The 2012 expo is a tale of the good, the bad and the ugly. Mainly, it highlights a definitive need for a complete overhaul of the urban planning of Calgary unlike any other Canadian city to date. Calgary, in its hurry to grow up, has forgotten it’s figurative shall we say, logistical ‘pants’. Unfortunately for the Calgary Comic & Entertainment Expo, the logistical elements were caught with their ‘pants down’ at the overwhelming response to this years event.The combination of an established crowd of attendees for local booths, a new wave of interest spiked by films like Morgan Spurlock’s ‘Episode IV: A Fan’s Hope’ and the coup de gras in the form of an entire Star Trek: The Next Generation once in a life time full cast reunion, resulted in a perfect storm of epic attendance on Saturday April 28, 2012.
As this blogger was locked out of the Saturday event, I can only make an effort to present a pictoral tableau of Saturday:
We can only hope that in hind sight, the 2012 Calgary Stampede Centennial will have enough foresight about Calgary and just how much it has changed since the 1960’s. I post this in order to deter what I would like to call the ‘old guard’ of Calgary event mentality; that only local groups from rural Alberta and maybe the surrounding prairie provinces will be in attendance. Reality set in for the Expo on Saturday- the stakes in Calgary are higher now, the profile of our city has risen to be able to entice visitors from around the globe to make the effort to come out. In other words, bring your A-game.
In typical event goer fashion, this attendee adopts the mantra adapt and overcome. Come Sunday I am prepared. I plan to arrive a good hour before the event start time of 9:00am. I arrive with a book, a bottle of water and a snack to keep the blood sugar up. I also arrive with the mentality of ‘This is a BIG event, in a BIG city’. I approached this as I did T.I.F.F..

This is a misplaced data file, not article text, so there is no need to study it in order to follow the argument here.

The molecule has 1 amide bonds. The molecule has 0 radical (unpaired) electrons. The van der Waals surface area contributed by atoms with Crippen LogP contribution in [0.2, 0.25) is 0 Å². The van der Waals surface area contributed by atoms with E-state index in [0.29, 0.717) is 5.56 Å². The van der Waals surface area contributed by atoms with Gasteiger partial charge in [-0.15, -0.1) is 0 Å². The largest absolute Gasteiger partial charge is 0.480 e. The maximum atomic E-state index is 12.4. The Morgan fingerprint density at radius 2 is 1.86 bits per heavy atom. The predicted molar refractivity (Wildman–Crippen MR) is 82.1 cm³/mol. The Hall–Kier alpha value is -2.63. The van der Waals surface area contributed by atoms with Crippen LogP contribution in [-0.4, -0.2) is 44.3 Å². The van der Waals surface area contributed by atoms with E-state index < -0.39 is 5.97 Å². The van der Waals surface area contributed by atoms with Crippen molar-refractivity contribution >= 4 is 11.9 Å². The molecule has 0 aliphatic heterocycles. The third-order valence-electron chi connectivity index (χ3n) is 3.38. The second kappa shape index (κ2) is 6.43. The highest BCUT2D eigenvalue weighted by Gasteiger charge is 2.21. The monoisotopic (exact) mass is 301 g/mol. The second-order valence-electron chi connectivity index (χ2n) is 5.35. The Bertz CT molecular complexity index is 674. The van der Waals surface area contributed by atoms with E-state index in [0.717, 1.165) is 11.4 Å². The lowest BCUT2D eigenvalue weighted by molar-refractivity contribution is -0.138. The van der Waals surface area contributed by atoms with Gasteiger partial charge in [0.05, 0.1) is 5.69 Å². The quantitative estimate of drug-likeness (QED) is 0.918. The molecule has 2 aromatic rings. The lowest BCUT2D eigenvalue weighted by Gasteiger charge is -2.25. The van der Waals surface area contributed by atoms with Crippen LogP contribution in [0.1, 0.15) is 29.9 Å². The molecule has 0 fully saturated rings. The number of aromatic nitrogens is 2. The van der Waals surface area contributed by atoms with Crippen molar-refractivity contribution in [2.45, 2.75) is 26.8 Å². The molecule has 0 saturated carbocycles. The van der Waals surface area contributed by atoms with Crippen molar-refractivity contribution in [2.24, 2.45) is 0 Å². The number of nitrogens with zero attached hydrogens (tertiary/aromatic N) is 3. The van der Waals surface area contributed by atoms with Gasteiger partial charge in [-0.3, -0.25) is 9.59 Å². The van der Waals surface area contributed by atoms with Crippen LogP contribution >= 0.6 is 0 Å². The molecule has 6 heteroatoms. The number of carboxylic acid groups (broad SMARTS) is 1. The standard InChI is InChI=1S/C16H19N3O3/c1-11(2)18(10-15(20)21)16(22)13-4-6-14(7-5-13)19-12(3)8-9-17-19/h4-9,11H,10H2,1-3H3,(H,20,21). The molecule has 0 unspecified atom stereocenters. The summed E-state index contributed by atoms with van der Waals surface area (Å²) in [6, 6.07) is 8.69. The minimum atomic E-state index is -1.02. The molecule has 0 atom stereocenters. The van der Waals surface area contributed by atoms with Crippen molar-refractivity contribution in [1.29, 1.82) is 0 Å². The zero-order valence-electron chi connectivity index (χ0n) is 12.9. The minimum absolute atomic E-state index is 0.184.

Gone were my assumptions of “I’ll swing by this afternoon, after all how busy could it be?’. Put to bed were my memories of past expo’s at the BMO where the hall seemed larger than the Grand Canyon, capable of swallowing any exhibition thrown its way.
And by jove, the Expo got it! Organised crowd control markers were established. The flow of the crowd was contained. The concept of choke points and crowd behavior patterns were implemented in style. Everyone received a ticket. I had a fabulous Sunday.
And here, in every way an attempt to re-establish some dignity to the Expo in their effort to ‘adapt and overcome’
As I enter the coral, I am politely herded with my fellows to sit patiently and listen to a group of very professional musicians. Playing what I later found to be video game music, at the time I was pleasantly surprised to find non-comic related material at the event. How wrong I was. How good they were to make video game soundtracks sound like jazz insturmentals, I cannot convey in this picture.
Peter David, I later found out has a B.A. in Journalism from New York University, has writen for some of the biggest titles out there. His newer projects can be found here: www.crazy8press.com
Panel number two: The Art of Batman. Three artist’s representing the range of transition in style of the Batman comic art, and indeed the character, were well represented.
Now we arrive at event number four; the Children’s Costume Contest. Or what I dub ‘the genesis of all comic cons’. Half a dozen Link’s, too many Star Trek fans and half a dozen storm troopers later, we arrive. In reality, this is what this event is about. A shared community of individuals from all age groups, race and gender coming together to celebrate.
My hats off to the Expo, and looking forward to next year.